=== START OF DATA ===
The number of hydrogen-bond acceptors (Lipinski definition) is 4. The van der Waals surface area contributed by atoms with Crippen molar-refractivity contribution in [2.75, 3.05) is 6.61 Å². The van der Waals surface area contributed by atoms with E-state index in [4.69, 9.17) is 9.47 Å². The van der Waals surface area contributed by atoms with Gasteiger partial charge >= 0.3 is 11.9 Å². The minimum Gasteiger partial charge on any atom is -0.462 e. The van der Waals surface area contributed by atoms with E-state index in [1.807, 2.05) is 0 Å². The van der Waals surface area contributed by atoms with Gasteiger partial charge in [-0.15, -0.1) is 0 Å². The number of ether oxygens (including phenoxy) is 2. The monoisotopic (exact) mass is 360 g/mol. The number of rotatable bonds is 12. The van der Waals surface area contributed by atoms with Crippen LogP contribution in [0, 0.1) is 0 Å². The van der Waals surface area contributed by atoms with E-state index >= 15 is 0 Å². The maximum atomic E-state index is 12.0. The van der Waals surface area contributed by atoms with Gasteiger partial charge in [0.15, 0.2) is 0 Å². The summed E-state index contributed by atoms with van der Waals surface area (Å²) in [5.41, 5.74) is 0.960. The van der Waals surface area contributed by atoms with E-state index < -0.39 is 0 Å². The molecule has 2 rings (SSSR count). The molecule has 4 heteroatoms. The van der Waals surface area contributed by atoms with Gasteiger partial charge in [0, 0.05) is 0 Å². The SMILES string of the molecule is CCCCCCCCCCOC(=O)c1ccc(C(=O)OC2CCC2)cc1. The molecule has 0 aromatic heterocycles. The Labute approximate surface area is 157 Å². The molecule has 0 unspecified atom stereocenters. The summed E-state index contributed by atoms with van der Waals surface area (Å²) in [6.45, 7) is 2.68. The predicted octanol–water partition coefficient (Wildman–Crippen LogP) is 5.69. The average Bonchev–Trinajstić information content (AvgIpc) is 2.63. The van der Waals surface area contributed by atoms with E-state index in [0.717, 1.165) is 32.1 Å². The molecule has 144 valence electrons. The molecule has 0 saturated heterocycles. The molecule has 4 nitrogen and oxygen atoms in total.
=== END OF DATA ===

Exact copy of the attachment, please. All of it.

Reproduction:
The number of hydrogen-bond acceptors (Lipinski definition) is 4. The van der Waals surface area contributed by atoms with Crippen molar-refractivity contribution in [2.75, 3.05) is 6.61 Å². The van der Waals surface area contributed by atoms with E-state index in [4.69, 9.17) is 9.47 Å². The van der Waals surface area contributed by atoms with Gasteiger partial charge >= 0.3 is 11.9 Å². The minimum Gasteiger partial charge on any atom is -0.462 e. The van der Waals surface area contributed by atoms with E-state index in [1.807, 2.05) is 0 Å². The van der Waals surface area contributed by atoms with Gasteiger partial charge in [-0.15, -0.1) is 0 Å². The number of ether oxygens (including phenoxy) is 2. The monoisotopic (exact) mass is 360 g/mol. The number of rotatable bonds is 12. The van der Waals surface area contributed by atoms with Crippen LogP contribution in [0, 0.1) is 0 Å². The van der Waals surface area contributed by atoms with E-state index >= 15 is 0 Å². The maximum atomic E-state index is 12.0. The van der Waals surface area contributed by atoms with Gasteiger partial charge in [0.15, 0.2) is 0 Å². The summed E-state index contributed by atoms with van der Waals surface area (Å²) in [5.41, 5.74) is 0.960. The van der Waals surface area contributed by atoms with E-state index < -0.39 is 0 Å². The molecule has 2 rings (SSSR count). The molecule has 4 heteroatoms. The van der Waals surface area contributed by atoms with Gasteiger partial charge in [0, 0.05) is 0 Å². The SMILES string of the molecule is CCCCCCCCCCOC(=O)c1ccc(C(=O)OC2CCC2)cc1. The molecule has 0 aromatic heterocycles. The Labute approximate surface area is 157 Å². The molecule has 0 unspecified atom stereocenters. The summed E-state index contributed by atoms with van der Waals surface area (Å²) in [6.45, 7) is 2.68. The predicted octanol–water partition coefficient (Wildman–Crippen LogP) is 5.69. The average Bonchev–Trinajstić information content (AvgIpc) is 2.63. The van der Waals surface area contributed by atoms with E-state index in [0.717, 1.165) is 32.1 Å². The molecule has 144 valence electrons. The molecule has 0 saturated heterocycles. The molecule has 4 nitrogen and oxygen atoms in total.